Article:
Pogi kimchi (Napa cabbage kimchi). (Korean Bapsang)
It’s kimchi-making season! There are hundreds of kimchi varieties in Korea. Pogi kimchi is the most common variety. The taste of kimchi varies widely, depending on the seasoning ingredients. Every household has its own version. Various kinds of jeotgal (salted seafood) are used to give kimchi its distinct pungency and to aid the fermentation process. Saeujeot (salted shrimp) and myeolchiaekjeot (fish sauce made with anchovies) are the two that are most commonly used. I almost always use both of these in my kimchi, as well as some fresh shrimp, which is my mother’s secret ingredient for adding extra freshness to the kimchi flavor. To help you start making kimchi at home, I came up with a recipe using one napa cabbage. Through this recipe, I hope you’ll find that it’s really not that difficult to make good kimchi at home.
● 1 napa cabbage (about 2.5 kilograms)
● 1 cup coarse sea salt
● 5 cups of water
● 1 tablespoon glutinous rice powder*
(*Mix it with 1/2 cup water, simmer over low heat until it thickens to a thin paste and cool. Yields about 3-4 tablespoons.)
● 1/2 cup Korean red chili pepper flakes, gochugaru (adjust to your taste)
● 1/4 cup saeujeot (salted shrimp), finely minced
● 3-4 raw shrimp (about 60 grams), finely minced
● 3 tablespoons myulchiaekjeot (fish sauce)
● 3 tablespoons minced garlic
● 1 teaspoon grated ginger
● 1 teaspoon sesame seeds
● 1/2 cup water
● 1 pound mu (Korean radish)
● 1/4 large Korean pear
● 3-4 scallions
● 2 large bowls
● a large colander
● kitchen gloves
● airtight container(s)
Cut the cabbage lengthwise into quarters. (This step is usually done by cutting the stem end in half only about 8―10 centimeters in. Then, slowly pull apart to separate into two pieces by hand. Do the same for each half to make quarters. Running the knife through all the way would unnecessarily cut off the cabbage leaves.)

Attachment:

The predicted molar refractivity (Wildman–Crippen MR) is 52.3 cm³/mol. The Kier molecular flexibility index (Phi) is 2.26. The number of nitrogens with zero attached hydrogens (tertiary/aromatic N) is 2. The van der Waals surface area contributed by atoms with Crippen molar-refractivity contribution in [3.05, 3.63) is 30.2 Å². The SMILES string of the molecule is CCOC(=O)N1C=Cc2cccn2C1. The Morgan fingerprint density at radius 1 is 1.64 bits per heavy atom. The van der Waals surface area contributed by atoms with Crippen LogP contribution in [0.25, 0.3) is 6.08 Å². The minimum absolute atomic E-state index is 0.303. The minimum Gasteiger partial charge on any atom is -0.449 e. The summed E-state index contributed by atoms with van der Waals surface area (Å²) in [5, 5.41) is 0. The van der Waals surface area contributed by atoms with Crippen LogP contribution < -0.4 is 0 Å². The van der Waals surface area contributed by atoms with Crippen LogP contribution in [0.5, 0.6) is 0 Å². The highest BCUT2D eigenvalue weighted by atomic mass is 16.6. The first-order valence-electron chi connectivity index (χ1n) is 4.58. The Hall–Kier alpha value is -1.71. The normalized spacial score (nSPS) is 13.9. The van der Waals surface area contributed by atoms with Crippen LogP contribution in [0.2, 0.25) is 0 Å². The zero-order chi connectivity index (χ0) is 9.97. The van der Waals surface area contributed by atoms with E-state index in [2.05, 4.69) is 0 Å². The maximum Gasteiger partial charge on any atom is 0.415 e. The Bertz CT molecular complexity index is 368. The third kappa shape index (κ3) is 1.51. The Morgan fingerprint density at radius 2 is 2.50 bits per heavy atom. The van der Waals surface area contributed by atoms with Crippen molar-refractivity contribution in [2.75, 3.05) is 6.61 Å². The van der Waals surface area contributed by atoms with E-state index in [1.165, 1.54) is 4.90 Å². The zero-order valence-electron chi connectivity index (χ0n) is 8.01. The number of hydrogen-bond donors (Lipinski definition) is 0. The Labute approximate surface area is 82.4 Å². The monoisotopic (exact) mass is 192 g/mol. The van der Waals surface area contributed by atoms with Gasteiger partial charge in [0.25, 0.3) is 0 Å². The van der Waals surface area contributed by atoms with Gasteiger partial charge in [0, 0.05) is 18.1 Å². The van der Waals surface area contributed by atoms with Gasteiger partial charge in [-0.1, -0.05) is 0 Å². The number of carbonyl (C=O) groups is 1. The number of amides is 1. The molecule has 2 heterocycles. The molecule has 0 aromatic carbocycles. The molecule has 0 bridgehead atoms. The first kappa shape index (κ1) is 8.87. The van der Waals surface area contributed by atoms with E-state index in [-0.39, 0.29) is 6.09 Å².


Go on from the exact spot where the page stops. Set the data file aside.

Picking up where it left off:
In a large bowl, dissolve 1/2 cup of salt in 5 cups of water. Thoroughly bathe each cabbage quarter in the salt water one at a time, shake off excess water back into the bowl, and then transfer to another bowl.
Using the other half cup of salt and starting from the outermost leaf, generously sprinkle salt over the thick white part of each leaf (similar to salting a piece of meat). Try to salt all the cabbage quarters with 1/2 cup salt, but you can use a little more if needed. Repeat with the rest of the cabbage quarters. Pour the remaining salt water from the first bowl over the cabbage. Set aside for about 6-8 hours, rotating the bottom ones to the top every 2-3 hours.
The cabbages are ready to be washed when the white parts are easily bendable. Rinse thoroughly 3 times, especially between the white parts of the leaves. Drain well, cut side down.
Meanwhile, make the glutinous rice paste and cool. Prepare the other seasoning ingredients. Mix all the seasoning ingredients well, including the rice paste and water. Set aside while preparing the other ingredients in order for the red pepper flakes to dissolve slightly and become like a paste.
Cut the radish and pear into match sticks (use a mandoline if available). Roughly chop the scallions. Transfer to a large bowl and combine with the seasoning mix. Mix well by hand. Taste a little bit. It should be a little too salty to eat as is. Add salt, more salted shrimp or fish sauce, if necessary. Let it sit for 30 minutes to an hour to allow the flavors to meld nicely.
Cut off the tough stem part from each cabbage quarter, leaving enough to hold the leaves together. Place one cabbage quarter in the bowl with the radish mix. Spread the radish mix over each leaf, one to two tablespoons for large leaves. (Eyeball the stuffing into 4 parts and use one part for each cabbage quarter.)
Fold the leaf part of the cabbage over toward the stem and nicely wrap with the outermost leaf before placing it, cut side up, in a jar or airtight container. Repeat with the remaining cabbages.
Once all the cabbages are in the jar or airtight container, rinse the bowl that contained the radish mix with 1/2 cup of water and pour over the kimchi. Press down hard to remove air pockets.
Leave it out at room temperature for a full day or two, depending on how fast you want your kimchi to ripen. Then, store in the fridge. Although you can start eating it any time, kimchi needs about two weeks in the fridge to fully develop the flavors. It maintains great flavor and texture for several weeks.
See more recipes at www.koreanbapsang.com.
By Ro Hyo-sun